April 23, 2020

Risk Management, appetite for loss

By equrve

Risk Management:- First we need to define what risk is before we can think of how to manage it. For a stock/commodity/futures trader, the risk is obvious, the money. Every trade has a potential to make money as well as lose money. If we believe market is random, every trade will have an equal potential to lose or to make money. Now we want to make as much as can, we do not want to put a limit on it. What about the loss? Are we ready to lose it all? Obviously not.

Risk Management
What is your risk appetite?

So how much are we ready to lose. This amount of money that we ourselves define is the risk per trade. So how much are we ready to lose per trade. The obvious answer would be not much. That is where risk management comes in. Now every trader has a separate capacity for risk. Its a general rule to use some percentage of your trading capital to find out how much you are ready to lose. A risk averse person might want risk only .5 percent per trade while a risk taker could be willing to go up 2 percent, 3 percent maybe 5.

Now why would anyone want to lose more? The reason is risk is tied to another aspect of trading which is not in traders control, the reward. The higher risk can have a potential of a higher reward.

Reward: Reward to risk ratio

Reward is basically a function of risk. In simple terms of betting say if you are winning its obvious you will win more if you bet more. Like say in a trade if a person risks 1000 bucks and makes 5000 bucks its obvious that he would have made 10,000 if he had risked 2000 bucks. This is popularly know as the reward to risk ratio of a trade, which tells how reward you can earn as ratio of risk. So a reward ratio of 2:1 will tell you that your winners make twice the amount your losers lose.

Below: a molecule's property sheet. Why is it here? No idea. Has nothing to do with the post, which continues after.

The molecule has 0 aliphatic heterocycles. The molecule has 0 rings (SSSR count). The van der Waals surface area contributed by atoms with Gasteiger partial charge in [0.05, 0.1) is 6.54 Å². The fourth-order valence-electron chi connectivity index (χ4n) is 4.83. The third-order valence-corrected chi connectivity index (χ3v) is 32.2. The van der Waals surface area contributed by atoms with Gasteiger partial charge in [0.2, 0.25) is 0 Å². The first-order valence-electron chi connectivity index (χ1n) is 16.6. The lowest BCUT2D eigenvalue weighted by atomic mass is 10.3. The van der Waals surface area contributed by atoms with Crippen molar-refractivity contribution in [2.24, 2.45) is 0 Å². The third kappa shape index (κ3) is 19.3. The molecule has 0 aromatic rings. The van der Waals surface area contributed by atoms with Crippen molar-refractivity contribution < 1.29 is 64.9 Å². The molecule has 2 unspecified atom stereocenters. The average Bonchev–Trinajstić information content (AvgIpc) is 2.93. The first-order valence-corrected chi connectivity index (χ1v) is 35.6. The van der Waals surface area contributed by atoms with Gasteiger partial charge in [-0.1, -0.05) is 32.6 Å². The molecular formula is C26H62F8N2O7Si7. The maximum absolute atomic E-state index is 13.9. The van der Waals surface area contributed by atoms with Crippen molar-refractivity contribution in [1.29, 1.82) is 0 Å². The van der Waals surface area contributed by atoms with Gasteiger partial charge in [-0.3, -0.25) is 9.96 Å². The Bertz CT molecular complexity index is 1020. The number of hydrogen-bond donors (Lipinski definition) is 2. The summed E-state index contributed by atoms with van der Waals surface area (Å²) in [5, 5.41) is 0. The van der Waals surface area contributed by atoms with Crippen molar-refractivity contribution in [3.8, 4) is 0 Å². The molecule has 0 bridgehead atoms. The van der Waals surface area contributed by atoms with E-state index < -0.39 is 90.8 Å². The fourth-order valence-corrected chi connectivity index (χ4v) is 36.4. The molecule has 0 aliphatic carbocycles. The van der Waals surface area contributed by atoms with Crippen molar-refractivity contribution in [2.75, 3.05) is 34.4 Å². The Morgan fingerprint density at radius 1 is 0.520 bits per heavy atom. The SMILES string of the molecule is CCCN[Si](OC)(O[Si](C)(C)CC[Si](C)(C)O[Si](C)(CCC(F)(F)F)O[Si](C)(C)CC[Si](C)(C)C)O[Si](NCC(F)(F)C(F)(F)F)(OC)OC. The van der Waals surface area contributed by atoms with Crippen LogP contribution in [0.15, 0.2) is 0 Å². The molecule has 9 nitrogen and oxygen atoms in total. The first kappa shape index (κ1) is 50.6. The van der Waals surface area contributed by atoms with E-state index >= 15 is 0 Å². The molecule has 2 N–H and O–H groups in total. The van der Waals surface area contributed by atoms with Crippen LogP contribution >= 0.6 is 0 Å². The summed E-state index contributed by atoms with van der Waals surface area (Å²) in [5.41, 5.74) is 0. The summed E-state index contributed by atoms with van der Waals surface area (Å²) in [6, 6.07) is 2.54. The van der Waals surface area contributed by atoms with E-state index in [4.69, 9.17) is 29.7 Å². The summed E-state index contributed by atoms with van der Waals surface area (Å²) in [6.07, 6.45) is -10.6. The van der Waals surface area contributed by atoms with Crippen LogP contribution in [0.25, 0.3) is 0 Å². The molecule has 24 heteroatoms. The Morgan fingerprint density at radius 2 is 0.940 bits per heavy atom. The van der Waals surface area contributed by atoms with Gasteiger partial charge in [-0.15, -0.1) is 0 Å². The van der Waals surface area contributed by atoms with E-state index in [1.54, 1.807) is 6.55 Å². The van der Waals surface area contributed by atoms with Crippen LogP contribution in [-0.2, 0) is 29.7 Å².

Now lets take an example a trader has a reward to risk ratio of 3:1 (Trader A) and another has a ratio of 2:1 (Trader B). Both have same capital but the second trader has a higher risk appetite while the former has lower. So the second trader risks 2 percent of his capital while trader A risks 1 percent of a capital. For a winning trade, the second trader will make 4 percent while trader A will make 3 percent in spite of having a system with higher reward to risk ratio. This is because the second trader has a greater risk appetite.


So everyone should risk more right to get more reward? But that is where another effect of risk comes in which is again out of traders control: Drawdown. Drawdown can be defined as the difference between the highest point in your equity curve and your current position. In high risk setups, the drawdowns tend to go huge and it gets tougher to bounce back. For example in a system that can produce 50 percent drawdown, you will need to make 100 percent every time after a 50 percent drawdown to reach back to initial equity curve.

Drawdown is a huge subject and a very important factor that effects a traders psychology to huge extent. In my initial years of trading I kept switching systems whenever I hit a huge drawdown in one system, and looking back it was one of my biggest mistakes.

So coming back to risk management. Managing risk simply implies keeping the risk per trade in your setup to a value which can give you a reward that you are happy with while keeping your drawdowns to a level you can live with.

An Example:

Someone say has a capital of 1,50,000 and trades a market that needs a margin of 1,00,000. With a 10 percent risk the person will be simply out of market with 4 continuous loses. Because his capital will go below the margin required. Also if the trader keeps a very low risk he will not be satisfied with the ultimate reward. So in practice it is generally advised to keep a risk of .5 percent to 2 percent. But you are the best judge of what is your risk appetite. I personally keep a risk of 3 percent but my stop losses are trailed aggressively so I rarely make a loss which is my full risk.

Risk also helps us define our position size which answers the question of “How much” or quantity. We will deal with position sizing as our next topic.